Further professional testing of the drinking water at Optus Stadium and the surrounding Stadium Park undertaken on Sunday has conclusively confirmed it is safe to drink.

  • Professional sampling and testing undertaken on Sunday again confirms lead levels in Optus Stadium and Stadium Park drinking water are well below the Australian Drinking Water Guidelines maximum acceptable concentration guideline for lead.
  • This testing is in addition to those undertaken prior to Technical Completion and on Friday 16 February 2018, which were also fully compliant.
  • The testing shows conclusively that the water at Optus Stadium is fine to drink, a fact that was confirmed by the Department of Health after reviewing the results overnight.

The water samples were collected in accordance with relevant sampling, testing and plumbing standards and guidelines and examined by an accredited laboratory.

The test results for lead concentrations ranged from 0.002mg/L to 0.006mg/L, all well below the Australian Drinking Water Guidelines (ADWG) maximum acceptable concentration guideline for lead of 0.010mg/L.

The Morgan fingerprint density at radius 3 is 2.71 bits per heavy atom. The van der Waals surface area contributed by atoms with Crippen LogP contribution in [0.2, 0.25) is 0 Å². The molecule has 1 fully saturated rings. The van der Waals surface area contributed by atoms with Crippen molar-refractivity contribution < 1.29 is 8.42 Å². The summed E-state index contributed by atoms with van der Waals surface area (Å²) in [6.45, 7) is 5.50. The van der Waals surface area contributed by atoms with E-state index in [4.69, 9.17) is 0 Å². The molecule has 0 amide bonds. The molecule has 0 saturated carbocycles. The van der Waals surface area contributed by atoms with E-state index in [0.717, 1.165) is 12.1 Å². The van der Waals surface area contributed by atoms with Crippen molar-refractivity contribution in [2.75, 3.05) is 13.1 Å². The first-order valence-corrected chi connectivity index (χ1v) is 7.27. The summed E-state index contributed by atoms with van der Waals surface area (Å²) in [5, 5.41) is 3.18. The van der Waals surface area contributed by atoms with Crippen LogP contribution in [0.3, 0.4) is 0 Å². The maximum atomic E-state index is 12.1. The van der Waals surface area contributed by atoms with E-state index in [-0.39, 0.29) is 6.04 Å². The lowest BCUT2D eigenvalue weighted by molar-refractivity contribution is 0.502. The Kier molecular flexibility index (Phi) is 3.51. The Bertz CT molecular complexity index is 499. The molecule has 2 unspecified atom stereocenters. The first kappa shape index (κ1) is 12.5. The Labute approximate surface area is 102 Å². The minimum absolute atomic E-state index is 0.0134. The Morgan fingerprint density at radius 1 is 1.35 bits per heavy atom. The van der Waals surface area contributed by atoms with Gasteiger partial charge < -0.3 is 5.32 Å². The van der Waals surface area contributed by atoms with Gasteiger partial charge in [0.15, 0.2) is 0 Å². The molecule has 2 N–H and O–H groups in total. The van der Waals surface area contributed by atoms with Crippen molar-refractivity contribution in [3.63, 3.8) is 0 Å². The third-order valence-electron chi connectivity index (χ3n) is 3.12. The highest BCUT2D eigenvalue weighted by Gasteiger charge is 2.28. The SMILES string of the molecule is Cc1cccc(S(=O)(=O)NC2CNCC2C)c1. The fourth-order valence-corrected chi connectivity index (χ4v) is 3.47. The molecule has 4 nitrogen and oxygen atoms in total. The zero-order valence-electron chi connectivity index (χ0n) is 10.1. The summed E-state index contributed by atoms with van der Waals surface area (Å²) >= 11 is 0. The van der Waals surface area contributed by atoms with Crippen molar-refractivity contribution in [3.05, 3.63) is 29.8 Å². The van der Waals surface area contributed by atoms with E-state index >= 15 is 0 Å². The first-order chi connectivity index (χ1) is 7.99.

Further, when comparing test results to the guideline value, it is important to note that the ADWG guideline for lead is based on lifetime exposure, and assumes exposure levels for a two-year-old child. 

The test results and our investigations further conclude that the testing undertaken by The Sunday Times was in absence of the strict standards and quality controls that apply under the Australian Standard for water quality sampling, AS 5667.5; for example, using the correct sampling technique and correct sample bottles, properly treated and handled to ensure no risk of cross-contamination. 

In addition to the water testing undertaken yesterday, the drinking water system at Optus Stadium and the surrounding Stadium Park was also professionally tested and commissioned prior to Technical Completion in November 2017 with additional sampling and testing of the potable water undertaken on Friday, 16 February 2018.

A flushing regime remains in place to ensure fresh water flows within the potable water system to maintain water quality.